THE WORLDPOST
02/28/2009 05:12 am ET Updated May 25, 2011

George Mitchell Represents America's Commitment To Middle East, But Success Unlikely

Interviewee: Aaron David Miller, Public Policy Fellow, Woodrow Wilson International Center for Scholars

Interviewer: Bernard Gwertzman, Consulting Editor, Council on Foreign Relations

Aaron David Miller, who for more than ten years was a top U.S. Middle East negotiator, says naming George J. Mitchell as the new special envoy for Arab-Israeli issues shows the Obama administration at this early stage is substituting " process for substance." He says the administration has "no intention of making major changes in America's approach to the Arab-Israeli issue, because right now, the prospects of any sort of conflict-ending agreement between Israelis and Palestinians are slim to none."

In one of her first acts as the new secretary of state, Hillary Clinton named a special envoy for Arab-Israeli affairs, George J. Mitchell, who was the chief peacemaker on Northern Ireland and briefly worked on the Middle East at the end of President Bill Clinton's and the start of President George W. Bush's terms. In the latter role, his commission on bringing an end to the so-called Second Intifada produced eventually the so-called Road Map, which has never really gone anywhere. What can he accomplish off the bat?

I think what's possible is to create what I call "station identification"--let the world know that President Barack Obama and Secretary of State Hillary Clinton are serious about achieving Arab-Israeli peace, and they are going to devote a good part of the administration's attention on foreign policy dealing with this issue. Number two, it's clear to me that they've substituted at this stage process for substance. They have no intention of making major changes in America's approach to the Arab-Israeli issue, because right now, the prospects of any sort of conflict-ending agreement between Israelis and Palestinians are slim to none.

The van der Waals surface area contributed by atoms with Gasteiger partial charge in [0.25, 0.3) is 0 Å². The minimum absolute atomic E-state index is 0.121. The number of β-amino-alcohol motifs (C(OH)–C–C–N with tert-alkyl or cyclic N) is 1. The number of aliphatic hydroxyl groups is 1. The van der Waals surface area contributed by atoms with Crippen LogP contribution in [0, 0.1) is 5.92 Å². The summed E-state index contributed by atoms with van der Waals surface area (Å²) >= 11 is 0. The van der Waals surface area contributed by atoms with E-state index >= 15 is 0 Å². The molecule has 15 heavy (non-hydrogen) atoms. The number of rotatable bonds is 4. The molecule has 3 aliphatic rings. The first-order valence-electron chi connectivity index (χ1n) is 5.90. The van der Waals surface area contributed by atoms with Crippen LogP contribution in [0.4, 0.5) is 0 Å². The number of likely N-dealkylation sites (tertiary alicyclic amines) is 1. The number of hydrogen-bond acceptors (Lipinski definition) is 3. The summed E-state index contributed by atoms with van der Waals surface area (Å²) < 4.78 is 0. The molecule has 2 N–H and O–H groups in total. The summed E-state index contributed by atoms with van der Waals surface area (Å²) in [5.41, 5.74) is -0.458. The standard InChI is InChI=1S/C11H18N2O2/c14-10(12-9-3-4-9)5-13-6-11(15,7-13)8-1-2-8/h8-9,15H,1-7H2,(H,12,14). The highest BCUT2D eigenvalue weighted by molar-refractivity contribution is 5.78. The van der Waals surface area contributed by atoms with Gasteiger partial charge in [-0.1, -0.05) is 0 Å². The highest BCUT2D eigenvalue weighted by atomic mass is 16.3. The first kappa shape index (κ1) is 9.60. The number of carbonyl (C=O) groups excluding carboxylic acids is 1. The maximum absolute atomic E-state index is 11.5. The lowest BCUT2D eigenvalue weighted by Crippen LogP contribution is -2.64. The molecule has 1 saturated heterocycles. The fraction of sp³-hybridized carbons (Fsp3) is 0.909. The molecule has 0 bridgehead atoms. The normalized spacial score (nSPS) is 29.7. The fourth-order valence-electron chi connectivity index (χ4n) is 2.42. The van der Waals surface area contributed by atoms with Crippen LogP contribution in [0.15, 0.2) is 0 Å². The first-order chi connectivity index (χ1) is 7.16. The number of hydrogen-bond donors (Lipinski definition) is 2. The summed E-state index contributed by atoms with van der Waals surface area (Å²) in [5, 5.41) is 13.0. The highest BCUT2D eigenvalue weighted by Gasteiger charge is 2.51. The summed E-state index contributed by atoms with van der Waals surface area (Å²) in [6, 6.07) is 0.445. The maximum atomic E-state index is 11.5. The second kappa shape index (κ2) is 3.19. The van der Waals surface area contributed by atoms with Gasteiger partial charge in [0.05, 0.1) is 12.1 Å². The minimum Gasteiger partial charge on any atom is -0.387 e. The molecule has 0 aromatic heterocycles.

Gaza has so many moving parts--antismuggling, opening the crossing points, dealing with securing a longer-term arrangement between Israel and Hamas on the security side, the prisoner issue, which is now higher priority for the Israelis than ever before, and of course, the tricky issue of reconstructing Gaza and providing enough humanitarian relief. All of this is going to prove a very contentious issue for the new administration. These things are going to absorb most of Mitchell's time and become the focal point of the Obama administration's efforts. And the truth is, because you are on the eve of a new government in Israel--the Knesset elections take place on February 10--there probably will be no visit from the new Israeli prime minister, whoever he or she is, to Washington, which is customary and traditional, until April.

How can you really deal with Gaza without having some contact with Hamas?

You can deal with it but not very effectively, and it's safe to assume that there will be no change--none, absolutely none--in the administration's approach to Hamas.

Continue reading the interview here.